The final stop on my trip is the port city of Rotterdam, which unlike Amsterdam or Utrecht—both steeped in centuries-old charm—was razed during World War II. Today it’s as chaotic and messy as any modern city in Holland could ever hope to be.
On the ground floor of a dreary 1960’s concrete block that’s slated for demolition in two years, I found another idealist who’s hoping to salvage the world through recycling. Studio Hergebruik (Studio Re-Use) was set up by Jan de Haas, a former organizational consultant, in 2005. There are no high-gloss, well-lit displays here; rather, it’s a motley collection of mostly amateur designs that set off every hippie alarm in my head. But amid the recycled bicycle inner-tube bags (big among Japanese teenagers) and a shelving system built inside an open coffin (low in finesse, high in humor), a few treasures could be found. Among them: vinyl records that have been heated and molded into fabulous Penman pencil holders, and a chandelier made of plastic-bottle bottoms that could easily double as 60’s Op Art.
Clearly, de Haas isn’t interested in visual merchandising, or design with a capital D. His goal is to showcase, rather than curate, every cradle-to-cradle experiment that comes along. He has never heard of Piet Hein Eek or Tejo Remy. For him this is a grassroots movement that’s happening in scattered pockets around the globe, a groundswell that’s about to break into a giant wave—one he’s already riding.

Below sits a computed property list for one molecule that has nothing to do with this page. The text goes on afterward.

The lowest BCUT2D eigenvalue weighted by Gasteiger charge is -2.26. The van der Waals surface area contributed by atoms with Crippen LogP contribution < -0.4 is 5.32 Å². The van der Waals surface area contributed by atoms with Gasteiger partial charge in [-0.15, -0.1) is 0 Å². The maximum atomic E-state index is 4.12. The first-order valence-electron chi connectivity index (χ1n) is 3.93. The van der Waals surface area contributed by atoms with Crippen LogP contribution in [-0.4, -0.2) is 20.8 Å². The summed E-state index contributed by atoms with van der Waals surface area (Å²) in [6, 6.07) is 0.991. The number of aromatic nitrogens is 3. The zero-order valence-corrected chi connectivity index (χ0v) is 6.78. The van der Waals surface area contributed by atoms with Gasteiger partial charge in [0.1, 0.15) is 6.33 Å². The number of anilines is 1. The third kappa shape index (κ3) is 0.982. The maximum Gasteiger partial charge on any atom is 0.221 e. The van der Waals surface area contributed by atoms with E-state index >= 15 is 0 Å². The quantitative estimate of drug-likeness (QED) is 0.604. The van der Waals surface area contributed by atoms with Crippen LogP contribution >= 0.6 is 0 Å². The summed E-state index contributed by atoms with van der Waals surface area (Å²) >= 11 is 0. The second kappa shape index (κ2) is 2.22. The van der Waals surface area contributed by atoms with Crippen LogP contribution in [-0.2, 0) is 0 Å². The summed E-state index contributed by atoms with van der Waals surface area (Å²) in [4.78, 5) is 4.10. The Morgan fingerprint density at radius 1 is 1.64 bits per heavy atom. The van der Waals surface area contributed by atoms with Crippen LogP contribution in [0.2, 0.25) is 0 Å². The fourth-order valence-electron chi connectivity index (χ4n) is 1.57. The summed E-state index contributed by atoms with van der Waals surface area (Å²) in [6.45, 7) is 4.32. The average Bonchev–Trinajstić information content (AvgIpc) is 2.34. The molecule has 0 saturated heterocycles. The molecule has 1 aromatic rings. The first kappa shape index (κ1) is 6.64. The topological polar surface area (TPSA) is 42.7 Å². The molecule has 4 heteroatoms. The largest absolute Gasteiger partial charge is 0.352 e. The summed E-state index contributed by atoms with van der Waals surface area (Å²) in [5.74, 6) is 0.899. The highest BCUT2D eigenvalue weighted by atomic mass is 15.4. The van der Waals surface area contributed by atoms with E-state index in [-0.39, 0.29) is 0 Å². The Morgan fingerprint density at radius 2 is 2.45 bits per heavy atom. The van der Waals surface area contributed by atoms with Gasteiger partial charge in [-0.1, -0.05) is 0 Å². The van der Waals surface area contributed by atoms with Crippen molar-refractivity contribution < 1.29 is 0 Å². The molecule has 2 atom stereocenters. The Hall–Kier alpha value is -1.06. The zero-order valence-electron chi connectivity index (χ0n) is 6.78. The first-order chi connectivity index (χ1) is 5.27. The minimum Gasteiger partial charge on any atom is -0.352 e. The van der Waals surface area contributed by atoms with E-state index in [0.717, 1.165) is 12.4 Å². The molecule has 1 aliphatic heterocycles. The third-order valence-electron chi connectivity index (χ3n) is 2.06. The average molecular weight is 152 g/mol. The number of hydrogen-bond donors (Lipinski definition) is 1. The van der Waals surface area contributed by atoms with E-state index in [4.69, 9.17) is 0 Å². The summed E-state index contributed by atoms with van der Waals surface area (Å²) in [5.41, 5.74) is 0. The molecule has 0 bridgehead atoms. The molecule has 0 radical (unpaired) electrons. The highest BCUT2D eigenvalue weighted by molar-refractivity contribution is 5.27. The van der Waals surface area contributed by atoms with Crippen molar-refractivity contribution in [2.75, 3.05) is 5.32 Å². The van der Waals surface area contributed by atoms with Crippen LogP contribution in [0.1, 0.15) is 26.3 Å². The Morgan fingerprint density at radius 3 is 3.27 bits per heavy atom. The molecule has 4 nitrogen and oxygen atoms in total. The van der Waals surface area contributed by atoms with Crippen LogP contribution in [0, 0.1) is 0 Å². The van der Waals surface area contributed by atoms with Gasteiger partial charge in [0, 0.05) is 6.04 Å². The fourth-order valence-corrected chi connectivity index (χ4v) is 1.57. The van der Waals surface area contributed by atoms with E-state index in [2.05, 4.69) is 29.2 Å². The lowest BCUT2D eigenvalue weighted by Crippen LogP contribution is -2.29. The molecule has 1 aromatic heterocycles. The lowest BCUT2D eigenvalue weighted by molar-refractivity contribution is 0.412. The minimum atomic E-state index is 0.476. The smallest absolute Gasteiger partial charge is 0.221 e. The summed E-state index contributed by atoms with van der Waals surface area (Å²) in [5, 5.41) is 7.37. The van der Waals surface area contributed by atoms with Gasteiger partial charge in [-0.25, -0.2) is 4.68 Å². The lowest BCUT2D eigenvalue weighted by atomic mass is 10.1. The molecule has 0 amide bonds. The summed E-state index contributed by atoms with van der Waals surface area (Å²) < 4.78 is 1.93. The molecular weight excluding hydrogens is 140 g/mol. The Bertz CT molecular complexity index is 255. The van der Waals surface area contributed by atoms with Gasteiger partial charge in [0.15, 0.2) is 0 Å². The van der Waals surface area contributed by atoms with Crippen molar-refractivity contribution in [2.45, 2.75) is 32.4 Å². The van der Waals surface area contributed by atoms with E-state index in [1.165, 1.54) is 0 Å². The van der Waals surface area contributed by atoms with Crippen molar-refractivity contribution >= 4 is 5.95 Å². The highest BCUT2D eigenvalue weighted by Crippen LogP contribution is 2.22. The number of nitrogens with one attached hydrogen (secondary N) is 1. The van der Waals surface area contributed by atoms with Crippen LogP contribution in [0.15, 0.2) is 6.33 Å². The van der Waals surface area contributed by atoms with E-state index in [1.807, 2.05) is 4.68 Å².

“I see this as similar to organic food,” he says. “In the 70’s I had to cycle for miles to get muesli. But now, even in department stores, I’m starting to see fair-trade everything and more recycled objects. In five years it’s going to be everywhere, and when that happens I’m going to be out of business.”
He can’t wait for the day.